The present invention will be explained in more detail below. A zeolite molecular sieve of 5 Å in average micro-pore size having strong adsorbability for nitrogen is packed in each of three adsorption columns. A gas mixture containing oxygen and nitrogen as main gas components is passed through a first adsorption column under a pressure slightly higher than atmospheric pressure, for example, from atmospheric pressure to 5,000 mm H2 O and a product oxygen-enriched gas is obtained from the outlet of the first adsorption column. After the adsorption has been completed, the oxygen-enriched gas remaining in the first adsorption column is recovered at the initial stage of the desorption step by connecting the outlet of the first adsorption column to the outlet of a second adsorption column which has completed desorption, that is, regeneration, and whose pressure is vacuum, because the desorption is conducted under a vacuum pressure down to the final pressure of 150 mm Hg abs. The oxygen-enriched gas remaining in the upper part of the first adsorption column is transferred into the second adsorption column under vacuum pressure for recovery. In this case, it is essential that the first adsorption column from which the remaining oxygen-enriched gas is transferred starts desorption simultaneously that is, regeneration, through the inlet thereof in the direction opposite to the inflow direction of the gas mixture for adsorption, because the nitrogen gas desorbed from the zeolite molecular sieve must be prevented from break through from the inlet to the outlet of the first adsorption column. In the remaining oxygen-enriched gas transfer from the first adsorption column to the second adsorption column, it is essential to discontinue the transfer before the nitrogen desorbed from the first adsorption column breaks through the second adsorption column. Usually, the transfer should be discontinued when the pressure difference between these two columns reaches 100 to 400 mm Hg, preferably 200 to 300 mm Hg. The oxygen-enriched gas transfer time for the recovery is preferably as short as possible, for example, about 5 sec. When the pressure difference between these two columns is smaller than 100 mm Hg, a large amount of the nitrogen desorbed from the molecular sieve in the first adsorption column is transferred to the second adsorption column together with the recovered remaining oxygen-enriched gas, and consequently the product oxygen-enriched gas will have an increased nitrogen content. As a result, the volume of oxygen in the oxygen-enriched gas is decreased, and the oxygen recovery rate is consequently lowered. On the other hand, when the pressure difference between these two columns is larger than 400 mm Hg, the quantity of the transferred remaining oxygen-enriched gas becomes smaller, and the oxygen recovery rate will be lowered. The oxygen recovery rate refers to a percentage by volume of pure oxygen volume in product gas to that in mixed gas. Even after the remaining gas transfer, that is, the recovery, the first adsorption column is still under continuous desorption, that is, regeneration, and the second adsorption column which has received the remaining oxygen-enriched gas from the first adsorption column is filled through the outlet thereof with the product oxygen-enriched gas until the pressure of the second adsorption column reaches substantially atmospheric pressure. The second adsorption column is made ready thereby for the successive adsorption. During these operations, a third adsorption column is under adsorption. Adsorption, desorption and filling are repeated in this manner one adsorption column after another successively, whereby an oxygen-enriched gas can be produced through pressure swing adsorption.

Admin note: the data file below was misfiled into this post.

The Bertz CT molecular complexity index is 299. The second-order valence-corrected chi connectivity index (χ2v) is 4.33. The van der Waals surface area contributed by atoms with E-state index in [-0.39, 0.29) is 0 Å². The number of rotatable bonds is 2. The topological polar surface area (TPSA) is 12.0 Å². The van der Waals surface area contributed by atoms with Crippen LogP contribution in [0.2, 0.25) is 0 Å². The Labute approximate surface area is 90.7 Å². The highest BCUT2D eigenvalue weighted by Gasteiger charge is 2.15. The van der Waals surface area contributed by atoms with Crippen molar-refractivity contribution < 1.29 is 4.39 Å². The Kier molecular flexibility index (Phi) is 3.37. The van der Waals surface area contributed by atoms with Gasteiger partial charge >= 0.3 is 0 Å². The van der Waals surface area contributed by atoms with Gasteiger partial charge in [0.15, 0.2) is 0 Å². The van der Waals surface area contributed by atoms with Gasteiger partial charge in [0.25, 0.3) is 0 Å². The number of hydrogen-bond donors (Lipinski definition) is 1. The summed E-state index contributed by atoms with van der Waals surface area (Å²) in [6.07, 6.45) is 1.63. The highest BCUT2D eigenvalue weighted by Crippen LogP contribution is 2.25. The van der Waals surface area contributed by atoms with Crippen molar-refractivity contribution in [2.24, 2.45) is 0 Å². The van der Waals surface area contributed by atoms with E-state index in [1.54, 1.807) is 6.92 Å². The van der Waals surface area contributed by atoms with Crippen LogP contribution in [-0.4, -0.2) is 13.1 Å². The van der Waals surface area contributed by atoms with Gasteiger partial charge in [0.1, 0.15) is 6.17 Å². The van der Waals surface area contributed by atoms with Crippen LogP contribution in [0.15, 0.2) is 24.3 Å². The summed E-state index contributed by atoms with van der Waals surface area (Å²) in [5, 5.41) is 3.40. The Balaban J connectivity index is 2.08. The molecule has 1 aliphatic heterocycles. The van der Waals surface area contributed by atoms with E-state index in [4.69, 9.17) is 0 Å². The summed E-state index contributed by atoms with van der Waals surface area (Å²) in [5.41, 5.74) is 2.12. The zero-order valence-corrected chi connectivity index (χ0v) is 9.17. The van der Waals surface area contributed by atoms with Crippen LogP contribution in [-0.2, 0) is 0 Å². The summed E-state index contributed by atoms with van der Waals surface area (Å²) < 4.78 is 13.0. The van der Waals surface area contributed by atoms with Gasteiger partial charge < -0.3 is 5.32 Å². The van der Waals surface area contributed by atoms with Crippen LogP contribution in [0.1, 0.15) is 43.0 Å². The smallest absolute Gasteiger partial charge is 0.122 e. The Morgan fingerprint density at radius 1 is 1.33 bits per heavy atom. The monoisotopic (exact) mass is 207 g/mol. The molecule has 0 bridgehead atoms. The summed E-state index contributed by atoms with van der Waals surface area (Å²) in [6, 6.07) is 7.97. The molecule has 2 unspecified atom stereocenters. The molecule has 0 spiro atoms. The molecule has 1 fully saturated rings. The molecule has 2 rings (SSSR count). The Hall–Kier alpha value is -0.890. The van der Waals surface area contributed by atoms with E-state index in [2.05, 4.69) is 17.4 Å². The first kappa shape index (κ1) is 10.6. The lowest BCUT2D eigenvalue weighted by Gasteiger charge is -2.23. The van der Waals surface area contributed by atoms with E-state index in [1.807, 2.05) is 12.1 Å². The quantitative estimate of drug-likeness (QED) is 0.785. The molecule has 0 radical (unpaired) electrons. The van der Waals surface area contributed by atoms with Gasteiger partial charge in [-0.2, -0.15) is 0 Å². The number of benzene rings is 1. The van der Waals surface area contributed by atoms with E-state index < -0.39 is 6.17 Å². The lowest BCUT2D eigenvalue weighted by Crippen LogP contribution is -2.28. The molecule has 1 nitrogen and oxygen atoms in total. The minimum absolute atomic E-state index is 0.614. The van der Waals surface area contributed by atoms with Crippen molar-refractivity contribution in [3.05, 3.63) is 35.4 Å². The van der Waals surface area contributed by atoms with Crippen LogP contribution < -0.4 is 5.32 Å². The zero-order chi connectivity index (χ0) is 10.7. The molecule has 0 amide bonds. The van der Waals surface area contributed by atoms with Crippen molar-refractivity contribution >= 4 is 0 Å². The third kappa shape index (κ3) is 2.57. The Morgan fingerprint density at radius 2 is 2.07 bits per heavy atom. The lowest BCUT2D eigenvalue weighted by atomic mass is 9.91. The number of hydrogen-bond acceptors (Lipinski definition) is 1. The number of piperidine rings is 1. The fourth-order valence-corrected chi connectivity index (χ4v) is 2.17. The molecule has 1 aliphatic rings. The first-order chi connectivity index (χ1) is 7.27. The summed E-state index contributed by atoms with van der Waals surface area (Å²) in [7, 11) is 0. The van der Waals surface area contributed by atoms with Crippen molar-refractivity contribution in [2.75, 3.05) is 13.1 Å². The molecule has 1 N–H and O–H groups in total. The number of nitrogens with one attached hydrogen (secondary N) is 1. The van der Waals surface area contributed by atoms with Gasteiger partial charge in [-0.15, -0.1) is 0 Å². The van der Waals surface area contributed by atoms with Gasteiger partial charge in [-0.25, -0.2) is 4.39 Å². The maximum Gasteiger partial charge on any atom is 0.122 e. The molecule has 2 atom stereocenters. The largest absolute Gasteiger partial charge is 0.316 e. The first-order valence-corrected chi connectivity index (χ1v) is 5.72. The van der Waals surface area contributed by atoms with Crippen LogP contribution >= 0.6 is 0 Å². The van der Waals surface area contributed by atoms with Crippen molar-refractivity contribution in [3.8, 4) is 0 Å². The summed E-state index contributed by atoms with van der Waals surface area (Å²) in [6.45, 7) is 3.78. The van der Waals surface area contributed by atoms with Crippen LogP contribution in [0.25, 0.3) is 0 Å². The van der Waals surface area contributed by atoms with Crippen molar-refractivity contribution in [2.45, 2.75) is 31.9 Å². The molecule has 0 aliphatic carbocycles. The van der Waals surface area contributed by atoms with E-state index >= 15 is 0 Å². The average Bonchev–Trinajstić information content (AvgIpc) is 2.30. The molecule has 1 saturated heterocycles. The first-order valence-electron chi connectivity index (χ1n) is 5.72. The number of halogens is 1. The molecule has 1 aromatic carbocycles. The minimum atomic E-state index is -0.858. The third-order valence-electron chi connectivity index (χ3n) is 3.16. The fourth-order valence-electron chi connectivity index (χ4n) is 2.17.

FIG. 1 shows an operational sequence according to the present process, based on a system shown in FIG. 2.
FIG. 2 is a schematic flow diagram of a system for conducting the present process.
Reference is now made to FIGS. 1 and 2 which illustrate an operational sequence of the present process and a system for conducting the present process, respectively.
In FIG. 1, each operation of adsorption, desorption and filling is conducted for 50 to 70 sec and one cycle of the adsorption, desorption and filling is finished within 150 to 210 sec. in three adsorption columns D1, D2 and D3, each packed with zeolite molecular sieve. In FIG. 2, a gas mixture containing oxygen and nitrogen as main gas components is compressed to a pressure ranging from atmospheric pressure to 5,000 mm H2 O by a blower A, and introduced into the first adsorption column D1 through a valve 1. The nitrogen gas is adsorbed in the first adsorption column D1 and removed from the gas mixture, and an oxygen-enriched product gas leaves the first adsorption column D1 and is stored in a product tank C through a valve 7. The second adsorption column D2 which has completed desorption receives the oxygen-enriched gas remaining in the upper part of the third adsorption column D3 which has completed adsorption through valves 15 and 17 by opening only valve 11. The remaining gas transfer is discontinued when a pressure difference between the third adsorption column D3 and the second adsorption column D2 reaches 100 to 400 mm Hg. Usually, the gas transfer time is 3 to 7 sec. During the remaining gas transfer, valve 17 works as a restriction valve to prevent rapid transfer of the remaining gas while valve 16 is closed to prevent any back flow of the product oxygen-enriched gas from the product tank C. During the gas transfer, valve 6 is opened and the adsorbed nitrogen gas is desorbed from the third adsorption column D3 and withdrawn from the third adsorption column D3 by means of a vacuum pump B. In the third adsorption column D3, the remaining oxygen-enriched gas is transferred from the outlet, whereas the desorbed nitrogen gas is withdrawn from the inlet in the direction opposite to the inflow direction of the gas mixture for adsorption. The second adsorption column D2 which has received the remaining oxygen-enriched gas from the third adsorption column D3 for 3 to 7 sec before receiving a product oxygen-enriched gas from the product tank C through a valve 18 at a constant flow rate until the product oxygen-enriched gas is filled therein so as to finally obtain the adsorption pressure. The second adsorption column D2 is made ready at that time for successive adsorption. In this way, the first step is complete. Successively, the second step is completed by using valve 2 in place of valve 1 in the first step, valve 4 in place of valve 6, valve 8 in place of valve 7, valve 12 in place of valve 11, and valve 13 in place of valve 15. Likewise, the third step is completed by using valve 3 in place of valve 1 in the first step, valve 5 in place of valve 6, valve 9 in place of valve 7, valve 10 in place of valve 11, and valve 14 in place of valve 15. Thus, the same operations are repeated one adsorption column after another successively to form one cycle of the first to the third steps for 150 to 210 sec.